In 2020, we are working with public libraries across the Commonwealth to support public programming that explores issues related to the critical role of local journalism in supporting an informed citizenry. Working within the theme of “Democracy and the Informed Citizen,” funded programs will take place in communities across Virginia between May 2020 and May 2021.
Our partners in this initiative are the Virginia Press Association and the Virginia Center for Investigative Journalism; both of those organizations encourage engagement with their members across Virginia. We appreciate partnership with the Virginia Library Association to reach Virginia public libraries.
The following libraries have submitted applications and will receive funding for their proposed programming in this project:
- Thomas Jefferson Library, part of the Fairfax County Public Library (Falls Church, Va.)
- Chesapeake Public Library (Chesapeake, Va.)
- Louisa County Library, part of the Jefferson-Madison Regional Library (Mineral, Va.)
- Slover Library (Norfolk, Va.)
- Massanutten Regional Library (Harrisonburg, Va.)
How to Apply—Regions 1, 2, and 4
The deadline for general applications was February 29, 2020. However, applications from VLA regions 1, 2, and 4 will be accepted on a rolling basis. Please review this PDF of Application Questions in advance and CLICK HERE to apply.
Successful applicants will receive grant funding in support of proposed programming. A portion of the grant funding will be designated for advertising the event in the local newspaper.
Although we cannot guarantee full funding for any or all proposals that are selected, we encourage libraries to outline anticipated funding uses based on a $750 budget.
Funded libraries will be expected to provide a post-event report with a brief recap of the programming and attendance.
Questions? Email Virginia Center for the Book director Jane Kulow at email@example.com.
The Democracy and the Informed Citizen Initiative, funded by the Mellon Foundation in recognition of the Pulitzer Foundation and administered by the Federation of State Humanities Councils, has these goals:
- Deepen the public’s knowledge and appreciation of the intimate connections between democracy, the humanities, journalism, and an informed citizenry, based on the following premises:
- A healthy democracy requires an informed citizenry
- The humanities and journalism play a vital role in fostering an informed citizenry.
- Informed citizens are media literate.
- Increase media literacy by engaging the public in discussions with Pulitzer Prize winners and finalists in journalism, other respected journalists, and scholars about reliable and unreliable sources of information.
- Expand support for local journalism by creating opportunities to engage directly with community members to address issues of concern.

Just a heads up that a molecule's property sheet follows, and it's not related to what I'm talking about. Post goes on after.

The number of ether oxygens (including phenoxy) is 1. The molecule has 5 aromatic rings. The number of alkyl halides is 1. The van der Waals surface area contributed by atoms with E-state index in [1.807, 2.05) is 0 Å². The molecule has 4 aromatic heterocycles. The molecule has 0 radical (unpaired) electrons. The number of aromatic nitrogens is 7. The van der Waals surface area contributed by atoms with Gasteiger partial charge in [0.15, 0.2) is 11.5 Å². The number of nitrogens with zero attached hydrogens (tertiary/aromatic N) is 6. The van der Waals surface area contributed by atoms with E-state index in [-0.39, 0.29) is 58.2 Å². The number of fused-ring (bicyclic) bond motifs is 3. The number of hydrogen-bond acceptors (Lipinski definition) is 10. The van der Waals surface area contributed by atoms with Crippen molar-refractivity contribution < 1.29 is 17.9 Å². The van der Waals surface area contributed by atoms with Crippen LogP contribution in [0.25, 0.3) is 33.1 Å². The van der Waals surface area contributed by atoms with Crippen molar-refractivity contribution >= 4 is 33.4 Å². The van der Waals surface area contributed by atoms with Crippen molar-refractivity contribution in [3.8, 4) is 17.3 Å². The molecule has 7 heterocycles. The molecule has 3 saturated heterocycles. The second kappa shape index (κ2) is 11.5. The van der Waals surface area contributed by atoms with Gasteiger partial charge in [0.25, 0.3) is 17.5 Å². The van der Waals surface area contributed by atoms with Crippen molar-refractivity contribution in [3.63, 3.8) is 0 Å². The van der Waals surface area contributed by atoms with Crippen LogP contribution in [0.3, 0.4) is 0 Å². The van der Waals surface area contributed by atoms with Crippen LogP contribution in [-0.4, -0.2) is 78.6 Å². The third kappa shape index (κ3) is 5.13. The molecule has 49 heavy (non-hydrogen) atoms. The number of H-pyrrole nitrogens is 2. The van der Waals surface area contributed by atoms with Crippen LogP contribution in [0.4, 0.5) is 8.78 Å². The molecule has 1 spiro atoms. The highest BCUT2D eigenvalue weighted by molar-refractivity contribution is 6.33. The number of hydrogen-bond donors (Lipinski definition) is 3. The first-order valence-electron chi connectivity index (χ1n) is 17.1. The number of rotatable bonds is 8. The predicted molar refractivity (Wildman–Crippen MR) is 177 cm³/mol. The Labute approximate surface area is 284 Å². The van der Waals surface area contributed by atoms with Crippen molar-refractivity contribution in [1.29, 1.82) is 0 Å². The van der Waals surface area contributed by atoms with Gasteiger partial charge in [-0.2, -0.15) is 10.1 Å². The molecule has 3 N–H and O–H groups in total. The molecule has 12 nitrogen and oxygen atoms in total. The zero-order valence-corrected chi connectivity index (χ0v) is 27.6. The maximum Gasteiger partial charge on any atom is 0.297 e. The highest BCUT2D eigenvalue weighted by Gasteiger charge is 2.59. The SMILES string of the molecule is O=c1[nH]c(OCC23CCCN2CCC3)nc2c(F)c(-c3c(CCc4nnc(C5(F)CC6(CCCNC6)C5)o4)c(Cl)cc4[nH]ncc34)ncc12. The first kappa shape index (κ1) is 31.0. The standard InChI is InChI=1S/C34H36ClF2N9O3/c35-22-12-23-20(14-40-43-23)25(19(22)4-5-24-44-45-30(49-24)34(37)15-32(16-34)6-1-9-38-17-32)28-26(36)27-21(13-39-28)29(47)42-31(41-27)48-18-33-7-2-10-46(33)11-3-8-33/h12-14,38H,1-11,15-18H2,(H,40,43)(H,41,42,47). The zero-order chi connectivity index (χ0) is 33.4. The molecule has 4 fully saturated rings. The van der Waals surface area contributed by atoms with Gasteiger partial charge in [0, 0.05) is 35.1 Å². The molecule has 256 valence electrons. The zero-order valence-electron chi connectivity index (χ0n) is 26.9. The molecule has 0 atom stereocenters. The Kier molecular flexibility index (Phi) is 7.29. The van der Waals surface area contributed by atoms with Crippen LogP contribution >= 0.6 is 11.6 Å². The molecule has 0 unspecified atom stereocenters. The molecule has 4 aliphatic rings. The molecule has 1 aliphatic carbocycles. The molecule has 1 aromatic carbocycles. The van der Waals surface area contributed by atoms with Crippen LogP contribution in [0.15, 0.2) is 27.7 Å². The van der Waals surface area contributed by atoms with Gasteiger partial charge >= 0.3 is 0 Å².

As part of this initiative, With Good Reason radio produced a March 14, 2020, show on “Hard News,” featuring interviews with Betsy Edwards (executive director of the Virginia Press Association), Katrice Hardy (executive editor of the Greenville News and the South Regional Editor for USA Today Network), Lewis Raven Wallace (independent journalist and author of The View from Somewhere: Undoing the Myth of Journalistic Objectivity), and Chris Tyree (director of the Virginia Center for Investigative Journalism). CLICK HERE to learn more and listen to these interviews.
Please review this background documentation of the critical role of local journalism (Democracy and the Informed Citizen_journalism backgrounder).
As part of the 2020 Virginia Festival of the Book, the Center had planned to present a program on this theme, titled Who Will Write the Story?, featuring journalists in a discussion devoted to the necessity of local reporting for a vital democracy. This program was postponed due to COVID-19 but will be rescheduled at a later date.
Further, the directors of these Virginia-based journalism advocacy organizations encourage you to contact them with any questions or to arrange speakers:
- Betsy Edwards, executive director of the Virginia Press Association
- Chris Tyree, director of the Virginia Center for Investigative Journalism
This program is part of the “Democracy and the Informed Citizen” initiative, administered by the Federation of State Humanities Councils. The initiative seeks to deepen the public’s knowledge and appreciation of the vital connections between democracy, the humanities, journalism, and an informed citizenry.
We thank The Andrew W. Mellon Foundation for their generous support of this initiative and the Pulitzer Prizes for their partnership.